India is preparing to become the fourth country to land on the moon, landing in a few days its first rover as part of its mission called Chandrayaan-2.
After the United States, Russia and China, India could soon join the very closed club of countries having managed to put a rover on the Moon (smoothly). Remember that a first mission attempted by the Indian Space Research Organization (ISRO) had failed. The Chandrayaan-1 probe, which in 2008 had detected “magmatic water” in a crater, crashed on the Moon before being found by NASA in 2016. Mission Chandrayaan 2 takes over here, the Indians hope this time everything will gobwithout a hitch.
“Chandrayaan 2 is an Indian lunar mission that will go boldly where no country has ever been before – the southern polar region of the moon,” reads a statement from the Indian Space Agency. Through this effort, the goal is to improve our understanding of the moon – discoveries that will benefit India and humanity as a whole.”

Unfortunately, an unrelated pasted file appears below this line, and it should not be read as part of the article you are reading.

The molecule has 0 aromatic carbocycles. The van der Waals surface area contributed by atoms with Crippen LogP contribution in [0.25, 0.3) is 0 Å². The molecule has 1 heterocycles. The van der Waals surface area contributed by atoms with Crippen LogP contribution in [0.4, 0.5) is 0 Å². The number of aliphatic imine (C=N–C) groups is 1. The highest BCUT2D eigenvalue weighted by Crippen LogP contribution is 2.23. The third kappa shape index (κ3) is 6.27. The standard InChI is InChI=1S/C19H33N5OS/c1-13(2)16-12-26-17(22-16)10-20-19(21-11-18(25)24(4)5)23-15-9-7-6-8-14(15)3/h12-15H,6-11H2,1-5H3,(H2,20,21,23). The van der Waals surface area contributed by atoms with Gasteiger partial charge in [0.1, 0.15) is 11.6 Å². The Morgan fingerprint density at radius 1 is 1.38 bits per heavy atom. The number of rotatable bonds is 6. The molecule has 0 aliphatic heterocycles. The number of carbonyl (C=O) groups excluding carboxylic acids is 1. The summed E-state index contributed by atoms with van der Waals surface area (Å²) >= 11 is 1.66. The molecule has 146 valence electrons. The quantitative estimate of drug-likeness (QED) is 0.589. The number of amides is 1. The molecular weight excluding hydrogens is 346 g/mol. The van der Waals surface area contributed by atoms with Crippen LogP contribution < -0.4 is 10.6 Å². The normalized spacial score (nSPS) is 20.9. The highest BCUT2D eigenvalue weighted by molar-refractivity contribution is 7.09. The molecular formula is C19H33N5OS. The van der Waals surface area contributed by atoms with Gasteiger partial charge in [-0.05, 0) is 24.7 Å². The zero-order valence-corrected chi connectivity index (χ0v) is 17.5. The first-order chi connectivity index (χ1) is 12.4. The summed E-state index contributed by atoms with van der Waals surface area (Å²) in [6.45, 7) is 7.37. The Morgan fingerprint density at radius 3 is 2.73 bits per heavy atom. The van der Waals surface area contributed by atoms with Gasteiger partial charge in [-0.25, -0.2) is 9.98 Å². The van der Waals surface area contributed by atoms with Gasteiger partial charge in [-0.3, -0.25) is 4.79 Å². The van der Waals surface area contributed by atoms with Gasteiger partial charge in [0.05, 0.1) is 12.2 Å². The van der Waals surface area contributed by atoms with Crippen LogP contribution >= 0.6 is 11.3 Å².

The planned landing site for Chandryaan 2 is approximately 350 kilometers from the edge of the Aitken South Pole Basin, the largest impact basin in the solar system. Total cost of the mission: less than 150 million euros. This is, as the Times of India points out, equivalent to the budget of the film Interstellar, by Chistopher Nolan.
The “Vikram Lander” – the lander – is basically thought and built to work only during a complete lunar day. About 14 terrestrial days. The main objective of its Pragyan six-wheeled rover – capable of traveling up to 500 meters using solar energy – will be to collect samples and map (thanks to the orbiter) the surface of the region explored.
The researchers also plan to use the data collected (before the crash) by the Chandrayaan 1 mission to study the extent of the distribution of water molecules at the surface and below.
Also remember that the Indian agency is currently developing other ongoing projects. The mission “Aditya”, for example, which aims to study the Sun. Or the mission “XPoSat”, a satellite that should focus on cosmic radiation. Thanks to these projects, India hopes to become one of the “big names” in space exploration.